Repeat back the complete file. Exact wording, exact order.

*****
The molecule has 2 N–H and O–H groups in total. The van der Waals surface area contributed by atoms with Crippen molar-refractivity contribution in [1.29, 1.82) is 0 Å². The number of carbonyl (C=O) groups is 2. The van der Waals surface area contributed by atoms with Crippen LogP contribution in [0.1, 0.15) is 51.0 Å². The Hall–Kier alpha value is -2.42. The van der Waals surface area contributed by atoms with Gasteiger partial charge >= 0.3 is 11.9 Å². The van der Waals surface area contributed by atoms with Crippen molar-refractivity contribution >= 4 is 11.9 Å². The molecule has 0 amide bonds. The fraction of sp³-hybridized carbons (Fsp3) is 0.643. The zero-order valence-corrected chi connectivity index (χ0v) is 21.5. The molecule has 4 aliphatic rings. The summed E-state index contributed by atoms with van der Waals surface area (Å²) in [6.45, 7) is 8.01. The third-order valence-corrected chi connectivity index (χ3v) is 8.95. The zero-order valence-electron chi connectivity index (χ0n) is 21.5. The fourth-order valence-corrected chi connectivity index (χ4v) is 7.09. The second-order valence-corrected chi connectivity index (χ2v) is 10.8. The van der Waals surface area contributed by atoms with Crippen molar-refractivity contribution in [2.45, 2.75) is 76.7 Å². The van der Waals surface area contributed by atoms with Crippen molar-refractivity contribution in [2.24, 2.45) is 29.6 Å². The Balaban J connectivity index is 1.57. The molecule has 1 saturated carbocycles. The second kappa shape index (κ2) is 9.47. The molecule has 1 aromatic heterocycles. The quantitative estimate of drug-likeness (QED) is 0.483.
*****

The molecule has 2 N–H and O–H groups in total. The van der Waals surface area contributed by atoms with Crippen molar-refractivity contribution in [1.29, 1.82) is 0 Å². The number of carbonyl (C=O) groups is 2. The van der Waals surface area contributed by atoms with Crippen LogP contribution in [0.1, 0.15) is 51.0 Å². The Hall–Kier alpha value is -2.42. The van der Waals surface area contributed by atoms with Gasteiger partial charge >= 0.3 is 11.9 Å². The van der Waals surface area contributed by atoms with Crippen molar-refractivity contribution >= 4 is 11.9 Å². The molecule has 0 amide bonds. The fraction of sp³-hybridized carbons (Fsp3) is 0.643. The zero-order valence-corrected chi connectivity index (χ0v) is 21.5. The molecule has 4 aliphatic rings. The summed E-state index contributed by atoms with van der Waals surface area (Å²) in [6.45, 7) is 8.01. The third-order valence-corrected chi connectivity index (χ3v) is 8.95. The zero-order valence-electron chi connectivity index (χ0n) is 21.5. The fourth-order valence-corrected chi connectivity index (χ4v) is 7.09. The second-order valence-corrected chi connectivity index (χ2v) is 10.8. The van der Waals surface area contributed by atoms with Crippen molar-refractivity contribution in [2.45, 2.75) is 76.7 Å². The van der Waals surface area contributed by atoms with Crippen molar-refractivity contribution in [2.24, 2.45) is 29.6 Å². The Balaban J connectivity index is 1.57. The molecule has 1 saturated carbocycles. The second kappa shape index (κ2) is 9.47. The molecule has 1 aromatic heterocycles. The quantitative estimate of drug-likeness (QED) is 0.483.